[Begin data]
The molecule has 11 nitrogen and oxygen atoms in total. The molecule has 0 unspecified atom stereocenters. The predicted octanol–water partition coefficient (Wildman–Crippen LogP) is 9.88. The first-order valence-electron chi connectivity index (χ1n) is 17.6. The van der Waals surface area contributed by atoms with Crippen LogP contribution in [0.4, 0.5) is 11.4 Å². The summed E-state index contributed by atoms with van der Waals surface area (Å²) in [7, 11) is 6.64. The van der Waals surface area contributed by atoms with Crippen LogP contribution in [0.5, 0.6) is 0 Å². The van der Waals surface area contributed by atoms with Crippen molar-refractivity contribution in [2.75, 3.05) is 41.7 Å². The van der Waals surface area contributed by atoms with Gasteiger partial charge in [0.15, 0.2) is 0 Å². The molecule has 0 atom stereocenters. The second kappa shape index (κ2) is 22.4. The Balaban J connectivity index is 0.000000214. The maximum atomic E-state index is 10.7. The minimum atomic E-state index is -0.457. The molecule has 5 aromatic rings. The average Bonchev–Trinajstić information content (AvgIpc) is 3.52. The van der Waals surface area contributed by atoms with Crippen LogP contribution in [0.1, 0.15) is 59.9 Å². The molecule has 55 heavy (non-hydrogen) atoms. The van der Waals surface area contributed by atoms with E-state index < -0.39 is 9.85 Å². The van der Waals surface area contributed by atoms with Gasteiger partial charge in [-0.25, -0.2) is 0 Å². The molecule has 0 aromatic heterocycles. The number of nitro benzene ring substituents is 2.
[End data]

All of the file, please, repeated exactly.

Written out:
The molecule has 11 nitrogen and oxygen atoms in total. The molecule has 0 unspecified atom stereocenters. The predicted octanol–water partition coefficient (Wildman–Crippen LogP) is 9.88. The first-order valence-electron chi connectivity index (χ1n) is 17.6. The van der Waals surface area contributed by atoms with Crippen LogP contribution in [0.4, 0.5) is 11.4 Å². The summed E-state index contributed by atoms with van der Waals surface area (Å²) in [7, 11) is 6.64. The van der Waals surface area contributed by atoms with Crippen LogP contribution in [0.5, 0.6) is 0 Å². The van der Waals surface area contributed by atoms with Crippen molar-refractivity contribution in [2.75, 3.05) is 41.7 Å². The van der Waals surface area contributed by atoms with Gasteiger partial charge in [0.15, 0.2) is 0 Å². The molecule has 0 atom stereocenters. The second kappa shape index (κ2) is 22.4. The Balaban J connectivity index is 0.000000214. The maximum atomic E-state index is 10.7. The minimum atomic E-state index is -0.457. The molecule has 5 aromatic rings. The average Bonchev–Trinajstić information content (AvgIpc) is 3.52. The van der Waals surface area contributed by atoms with Crippen LogP contribution in [0.1, 0.15) is 59.9 Å². The molecule has 55 heavy (non-hydrogen) atoms. The van der Waals surface area contributed by atoms with E-state index < -0.39 is 9.85 Å². The van der Waals surface area contributed by atoms with Gasteiger partial charge in [-0.25, -0.2) is 0 Å². The molecule has 0 aromatic heterocycles. The number of nitro benzene ring substituents is 2.